Occupational Therapy

Occupational Therapy

For children, “occupation” refers to their ability to play, learn, and care for themselves. If there are problems with these abilities due to congenital or acquired factors, it is necessary to conduct an assessment by an occupational therapist to understand the child's sensory integration development ability, large and small muscle abilities, writing and hand functions, or visual perception abilities, etc., so as to provide appropriate care. Cutting treatment.

Sensory integration

"Sensory integration" is a neural process produced by human body hair movement. Our body will receive seven kinds of sensory stimulation, including sight, hearing, smell, taste, touch, body and vestibule. "Sensory integration" organizes and interprets sensory information from the body and the environment so that individuals can effectively interact with the environment. Sensory integration disorders can affect the development of an individual's concentration, physical coordination, behavioral emotions, and even language.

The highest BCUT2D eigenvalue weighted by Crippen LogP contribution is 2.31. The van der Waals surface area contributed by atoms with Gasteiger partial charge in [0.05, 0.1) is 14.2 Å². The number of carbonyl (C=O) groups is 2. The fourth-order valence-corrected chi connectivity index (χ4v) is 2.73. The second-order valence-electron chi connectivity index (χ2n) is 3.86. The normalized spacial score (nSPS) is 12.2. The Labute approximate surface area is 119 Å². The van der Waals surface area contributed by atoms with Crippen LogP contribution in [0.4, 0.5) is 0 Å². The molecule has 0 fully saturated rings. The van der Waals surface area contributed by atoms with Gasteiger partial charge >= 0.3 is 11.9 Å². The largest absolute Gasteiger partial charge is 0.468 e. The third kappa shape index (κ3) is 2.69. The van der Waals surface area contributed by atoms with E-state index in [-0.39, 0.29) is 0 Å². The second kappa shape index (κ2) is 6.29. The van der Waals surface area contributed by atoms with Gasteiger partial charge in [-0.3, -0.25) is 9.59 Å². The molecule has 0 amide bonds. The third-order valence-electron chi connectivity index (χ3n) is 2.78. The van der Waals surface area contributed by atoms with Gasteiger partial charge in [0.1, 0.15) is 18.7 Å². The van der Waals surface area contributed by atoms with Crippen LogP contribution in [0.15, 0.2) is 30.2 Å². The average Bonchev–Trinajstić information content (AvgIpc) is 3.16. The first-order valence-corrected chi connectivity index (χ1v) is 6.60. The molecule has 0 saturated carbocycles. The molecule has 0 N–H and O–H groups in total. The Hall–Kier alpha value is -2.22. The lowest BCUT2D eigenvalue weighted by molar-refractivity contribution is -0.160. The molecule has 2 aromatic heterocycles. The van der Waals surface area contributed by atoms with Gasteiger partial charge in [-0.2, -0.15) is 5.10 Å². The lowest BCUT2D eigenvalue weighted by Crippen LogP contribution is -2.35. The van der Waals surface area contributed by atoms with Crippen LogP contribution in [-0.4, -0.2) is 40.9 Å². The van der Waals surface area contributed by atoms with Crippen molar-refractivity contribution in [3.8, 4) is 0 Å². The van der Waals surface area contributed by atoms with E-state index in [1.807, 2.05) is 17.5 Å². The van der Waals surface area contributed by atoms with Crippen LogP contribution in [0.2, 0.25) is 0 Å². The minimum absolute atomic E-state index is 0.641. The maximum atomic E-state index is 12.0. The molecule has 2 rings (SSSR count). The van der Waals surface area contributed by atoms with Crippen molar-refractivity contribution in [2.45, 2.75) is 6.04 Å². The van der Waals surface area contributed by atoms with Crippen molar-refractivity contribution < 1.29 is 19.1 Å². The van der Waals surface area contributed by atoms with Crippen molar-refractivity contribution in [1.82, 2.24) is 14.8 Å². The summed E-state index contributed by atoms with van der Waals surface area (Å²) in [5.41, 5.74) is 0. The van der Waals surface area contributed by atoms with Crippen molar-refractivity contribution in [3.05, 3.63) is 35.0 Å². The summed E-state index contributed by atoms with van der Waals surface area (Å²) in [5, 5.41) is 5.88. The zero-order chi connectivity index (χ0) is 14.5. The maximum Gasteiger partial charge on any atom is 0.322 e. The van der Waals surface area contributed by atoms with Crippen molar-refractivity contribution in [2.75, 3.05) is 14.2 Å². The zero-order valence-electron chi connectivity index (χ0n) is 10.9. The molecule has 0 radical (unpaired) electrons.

Self-care ability and large and small muscle development

In daily life, children need to gradually master life skills such as personal neatness, organizing personal belongings, and tying shoelaces. If the child's large and small muscles are not developed as expected, such as: body movement planning, bilateral coordination, hands, and hand-eye coordination , hand or upper limb muscle strength, hand function, finger flexibility and tool use ability, etc., will greatly affect their self-care ability, writing ability and other physical development.

Learning ability

Children who are unable to perform well in their studies may have the following difficulties:

  • Lack of concentration
  • Difficulty reading and writing
  • Visuospatial cognitive difficulties
  • Difficulty in perceiving motor functions
  • The pen holding posture is incorrect
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